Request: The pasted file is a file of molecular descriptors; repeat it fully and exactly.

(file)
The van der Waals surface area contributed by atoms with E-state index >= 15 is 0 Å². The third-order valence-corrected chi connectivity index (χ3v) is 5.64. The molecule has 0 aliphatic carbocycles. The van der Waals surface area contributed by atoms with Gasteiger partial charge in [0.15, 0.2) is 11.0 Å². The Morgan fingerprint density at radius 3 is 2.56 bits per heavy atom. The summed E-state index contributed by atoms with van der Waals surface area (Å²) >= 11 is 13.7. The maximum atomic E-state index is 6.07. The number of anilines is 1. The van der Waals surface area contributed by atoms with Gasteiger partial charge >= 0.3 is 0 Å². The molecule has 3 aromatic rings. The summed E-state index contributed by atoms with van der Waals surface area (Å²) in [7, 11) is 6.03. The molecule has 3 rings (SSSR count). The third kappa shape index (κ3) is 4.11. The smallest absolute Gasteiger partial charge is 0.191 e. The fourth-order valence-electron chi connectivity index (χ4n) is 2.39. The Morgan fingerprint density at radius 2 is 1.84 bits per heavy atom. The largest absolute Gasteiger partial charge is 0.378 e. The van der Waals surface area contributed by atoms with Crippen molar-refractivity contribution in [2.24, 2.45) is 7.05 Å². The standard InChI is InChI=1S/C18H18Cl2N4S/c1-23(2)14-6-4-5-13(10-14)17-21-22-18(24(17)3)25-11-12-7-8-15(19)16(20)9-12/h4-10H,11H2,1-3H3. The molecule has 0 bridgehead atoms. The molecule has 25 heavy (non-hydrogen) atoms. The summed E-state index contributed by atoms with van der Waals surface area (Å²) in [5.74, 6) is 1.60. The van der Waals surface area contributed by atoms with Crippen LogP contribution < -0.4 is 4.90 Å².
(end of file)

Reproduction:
The van der Waals surface area contributed by atoms with E-state index >= 15 is 0 Å². The third-order valence-corrected chi connectivity index (χ3v) is 5.64. The molecule has 0 aliphatic carbocycles. The van der Waals surface area contributed by atoms with Gasteiger partial charge in [0.15, 0.2) is 11.0 Å². The Morgan fingerprint density at radius 3 is 2.56 bits per heavy atom. The summed E-state index contributed by atoms with van der Waals surface area (Å²) >= 11 is 13.7. The maximum atomic E-state index is 6.07. The number of anilines is 1. The van der Waals surface area contributed by atoms with Gasteiger partial charge >= 0.3 is 0 Å². The molecule has 3 aromatic rings. The summed E-state index contributed by atoms with van der Waals surface area (Å²) in [7, 11) is 6.03. The molecule has 3 rings (SSSR count). The third kappa shape index (κ3) is 4.11. The smallest absolute Gasteiger partial charge is 0.191 e. The fourth-order valence-electron chi connectivity index (χ4n) is 2.39. The Morgan fingerprint density at radius 2 is 1.84 bits per heavy atom. The largest absolute Gasteiger partial charge is 0.378 e. The van der Waals surface area contributed by atoms with Crippen molar-refractivity contribution in [2.24, 2.45) is 7.05 Å². The standard InChI is InChI=1S/C18H18Cl2N4S/c1-23(2)14-6-4-5-13(10-14)17-21-22-18(24(17)3)25-11-12-7-8-15(19)16(20)9-12/h4-10H,11H2,1-3H3. The molecule has 0 bridgehead atoms. The molecule has 25 heavy (non-hydrogen) atoms. The summed E-state index contributed by atoms with van der Waals surface area (Å²) in [5.74, 6) is 1.60. The van der Waals surface area contributed by atoms with Crippen LogP contribution < -0.4 is 4.90 Å².